Border Search and Rescue Team member Brian Tyson (36 years) and Seymour Haugh (32 years), pictured with Marion Haugh, after receiving Distinguished Service Awards at the Scottish Mountain Rescue General Meeting held at Stirling University Campus. Both have held several leadership roles within the team. Brian, who was involved in the search and recovery operation following the Lockerbie disaster, is currently chairperson and Seymour equipment officer.
The heaviest item is the stretcher, which can be split in half and carried or assembled and a frame and wheel attached to allow it to be wheeled to the location. Additional wire strops are carried for use on the stretcher in the event of a Helicopter evacuation and the need to winch the casualty from the ground when landing is not an option. A waterproof insulated casualty bag, a vacuum mattress and neck collar for care of a spinal injury. This mattress can have the air evacuated from it once it is fitted around the casualty and thus form a rigid cocoon.
Entonox (a self-administered gas for pain relief), oxygen and a pulse oximeter, (for measuring oxygen saturation), a defibrillator, (in case of heart attack), a more advanced first aid kit, and various splints for broken legs and arms.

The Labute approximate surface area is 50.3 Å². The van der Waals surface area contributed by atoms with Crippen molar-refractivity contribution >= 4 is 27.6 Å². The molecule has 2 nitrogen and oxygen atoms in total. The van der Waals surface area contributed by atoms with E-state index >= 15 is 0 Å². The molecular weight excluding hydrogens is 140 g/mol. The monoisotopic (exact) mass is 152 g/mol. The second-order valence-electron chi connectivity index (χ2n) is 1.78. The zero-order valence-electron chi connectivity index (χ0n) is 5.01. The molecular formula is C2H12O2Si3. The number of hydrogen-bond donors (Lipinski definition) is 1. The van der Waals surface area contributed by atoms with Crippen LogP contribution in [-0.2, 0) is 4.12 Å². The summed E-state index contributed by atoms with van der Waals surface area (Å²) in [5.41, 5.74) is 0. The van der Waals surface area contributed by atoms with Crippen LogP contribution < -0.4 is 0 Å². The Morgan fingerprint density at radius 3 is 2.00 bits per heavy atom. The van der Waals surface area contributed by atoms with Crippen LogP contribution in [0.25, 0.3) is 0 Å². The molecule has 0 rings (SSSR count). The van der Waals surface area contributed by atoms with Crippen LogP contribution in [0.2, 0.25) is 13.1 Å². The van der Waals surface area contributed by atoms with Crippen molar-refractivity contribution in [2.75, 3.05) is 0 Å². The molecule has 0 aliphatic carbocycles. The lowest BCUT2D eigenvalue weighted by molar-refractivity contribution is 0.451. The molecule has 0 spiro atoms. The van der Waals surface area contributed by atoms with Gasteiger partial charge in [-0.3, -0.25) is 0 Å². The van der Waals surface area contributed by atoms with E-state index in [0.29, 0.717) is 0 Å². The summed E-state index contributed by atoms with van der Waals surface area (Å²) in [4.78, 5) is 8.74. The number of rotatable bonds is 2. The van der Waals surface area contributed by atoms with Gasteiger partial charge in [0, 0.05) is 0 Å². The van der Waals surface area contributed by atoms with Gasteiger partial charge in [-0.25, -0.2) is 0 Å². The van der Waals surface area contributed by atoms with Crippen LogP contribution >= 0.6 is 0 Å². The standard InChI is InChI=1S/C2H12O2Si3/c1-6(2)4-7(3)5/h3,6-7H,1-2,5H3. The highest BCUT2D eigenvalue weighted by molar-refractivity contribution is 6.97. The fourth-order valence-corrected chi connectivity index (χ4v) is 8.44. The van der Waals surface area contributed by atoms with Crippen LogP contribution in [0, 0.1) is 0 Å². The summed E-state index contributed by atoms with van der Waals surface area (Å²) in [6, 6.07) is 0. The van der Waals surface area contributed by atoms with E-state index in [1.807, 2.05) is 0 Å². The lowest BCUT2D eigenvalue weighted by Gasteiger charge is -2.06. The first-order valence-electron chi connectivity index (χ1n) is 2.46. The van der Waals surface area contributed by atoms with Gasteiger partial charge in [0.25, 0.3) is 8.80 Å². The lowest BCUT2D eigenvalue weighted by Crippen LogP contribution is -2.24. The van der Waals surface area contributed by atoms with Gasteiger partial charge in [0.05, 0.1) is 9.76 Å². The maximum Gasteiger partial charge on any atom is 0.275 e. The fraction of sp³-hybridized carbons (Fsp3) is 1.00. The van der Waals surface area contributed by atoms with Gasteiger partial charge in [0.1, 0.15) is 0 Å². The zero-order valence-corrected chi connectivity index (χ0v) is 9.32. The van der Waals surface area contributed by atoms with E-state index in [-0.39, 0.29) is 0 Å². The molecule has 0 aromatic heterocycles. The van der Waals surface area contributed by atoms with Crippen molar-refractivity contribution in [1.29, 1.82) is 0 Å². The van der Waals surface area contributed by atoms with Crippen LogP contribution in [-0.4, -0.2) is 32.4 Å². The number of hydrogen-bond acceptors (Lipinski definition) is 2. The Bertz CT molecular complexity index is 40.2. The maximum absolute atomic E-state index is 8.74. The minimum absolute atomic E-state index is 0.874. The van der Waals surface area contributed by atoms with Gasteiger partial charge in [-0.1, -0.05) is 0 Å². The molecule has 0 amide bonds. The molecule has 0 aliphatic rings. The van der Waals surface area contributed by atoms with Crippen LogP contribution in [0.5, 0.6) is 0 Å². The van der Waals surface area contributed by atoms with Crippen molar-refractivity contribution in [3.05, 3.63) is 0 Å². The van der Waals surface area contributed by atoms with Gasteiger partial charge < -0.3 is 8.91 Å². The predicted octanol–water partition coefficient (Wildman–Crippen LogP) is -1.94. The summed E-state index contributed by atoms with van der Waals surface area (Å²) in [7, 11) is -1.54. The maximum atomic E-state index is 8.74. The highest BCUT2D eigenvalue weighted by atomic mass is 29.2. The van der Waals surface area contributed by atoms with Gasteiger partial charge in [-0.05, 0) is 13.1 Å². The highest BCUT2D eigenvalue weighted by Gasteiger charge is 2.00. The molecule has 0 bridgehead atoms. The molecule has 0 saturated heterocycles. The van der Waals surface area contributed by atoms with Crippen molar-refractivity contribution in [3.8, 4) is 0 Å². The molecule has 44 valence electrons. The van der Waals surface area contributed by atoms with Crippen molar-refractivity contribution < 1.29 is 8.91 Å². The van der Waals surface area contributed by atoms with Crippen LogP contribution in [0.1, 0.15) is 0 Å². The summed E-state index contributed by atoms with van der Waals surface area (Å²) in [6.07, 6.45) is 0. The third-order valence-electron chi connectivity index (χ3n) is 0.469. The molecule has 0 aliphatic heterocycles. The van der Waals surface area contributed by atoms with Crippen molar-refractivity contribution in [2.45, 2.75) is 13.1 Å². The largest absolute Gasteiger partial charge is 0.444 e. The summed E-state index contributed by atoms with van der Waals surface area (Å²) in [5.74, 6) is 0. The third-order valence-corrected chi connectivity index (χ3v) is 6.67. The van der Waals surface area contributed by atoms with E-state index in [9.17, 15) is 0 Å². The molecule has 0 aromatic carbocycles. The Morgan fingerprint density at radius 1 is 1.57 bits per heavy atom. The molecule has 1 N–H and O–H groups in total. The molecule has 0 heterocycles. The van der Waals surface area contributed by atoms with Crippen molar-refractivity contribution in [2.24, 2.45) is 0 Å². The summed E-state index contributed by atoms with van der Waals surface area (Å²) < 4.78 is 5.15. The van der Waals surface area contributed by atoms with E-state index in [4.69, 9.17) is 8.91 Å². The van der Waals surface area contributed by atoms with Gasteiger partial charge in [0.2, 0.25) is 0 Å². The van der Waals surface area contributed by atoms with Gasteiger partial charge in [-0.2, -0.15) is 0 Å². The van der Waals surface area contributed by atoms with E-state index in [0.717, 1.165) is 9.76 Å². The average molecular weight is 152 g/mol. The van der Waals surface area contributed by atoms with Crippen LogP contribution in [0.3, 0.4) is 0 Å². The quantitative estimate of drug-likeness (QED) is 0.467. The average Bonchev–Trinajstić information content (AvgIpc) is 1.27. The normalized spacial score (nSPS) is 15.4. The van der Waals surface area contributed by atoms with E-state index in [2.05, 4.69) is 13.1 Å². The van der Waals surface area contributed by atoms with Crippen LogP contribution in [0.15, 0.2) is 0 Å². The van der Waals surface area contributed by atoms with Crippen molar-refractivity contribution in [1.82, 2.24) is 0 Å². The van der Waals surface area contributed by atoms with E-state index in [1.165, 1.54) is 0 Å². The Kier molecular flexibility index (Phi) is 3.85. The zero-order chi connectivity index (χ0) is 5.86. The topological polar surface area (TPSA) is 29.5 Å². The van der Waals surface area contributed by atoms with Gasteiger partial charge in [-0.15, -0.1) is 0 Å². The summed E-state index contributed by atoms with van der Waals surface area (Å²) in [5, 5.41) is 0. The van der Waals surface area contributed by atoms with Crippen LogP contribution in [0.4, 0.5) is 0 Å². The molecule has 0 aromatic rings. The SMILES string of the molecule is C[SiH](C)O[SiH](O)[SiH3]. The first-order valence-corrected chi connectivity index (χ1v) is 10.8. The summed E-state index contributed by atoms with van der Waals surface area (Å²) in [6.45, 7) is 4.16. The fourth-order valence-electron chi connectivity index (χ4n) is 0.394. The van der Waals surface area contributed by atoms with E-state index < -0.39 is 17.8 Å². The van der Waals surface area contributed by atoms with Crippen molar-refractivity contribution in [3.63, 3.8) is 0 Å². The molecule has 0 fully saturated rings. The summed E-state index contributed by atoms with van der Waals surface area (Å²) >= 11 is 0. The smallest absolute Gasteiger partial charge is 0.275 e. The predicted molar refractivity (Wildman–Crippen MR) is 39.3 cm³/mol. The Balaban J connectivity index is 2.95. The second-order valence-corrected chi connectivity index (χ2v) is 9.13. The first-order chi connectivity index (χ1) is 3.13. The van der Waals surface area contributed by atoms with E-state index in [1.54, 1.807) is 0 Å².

The team are grateful to the Southern Upland Moorland Group and Richard McGill of Game and Country, Selkirk, for providing us with two Thermal Imaging Monoculars which will be of great use both in the dark and the daylight.
Scottish Mountain Rescue have also provided two replacement stretchers for ones that could no longer be inspected and serviced professionally at an economic cost.
The team along with Dunbar Coastguard were called to help a scrambler who had become stuck on rock face. Three of the more local BSARU team members reached the man and guided him up to safety and the teams were stood down.
The team has had 2 other call outs to Aberlady and Peasebay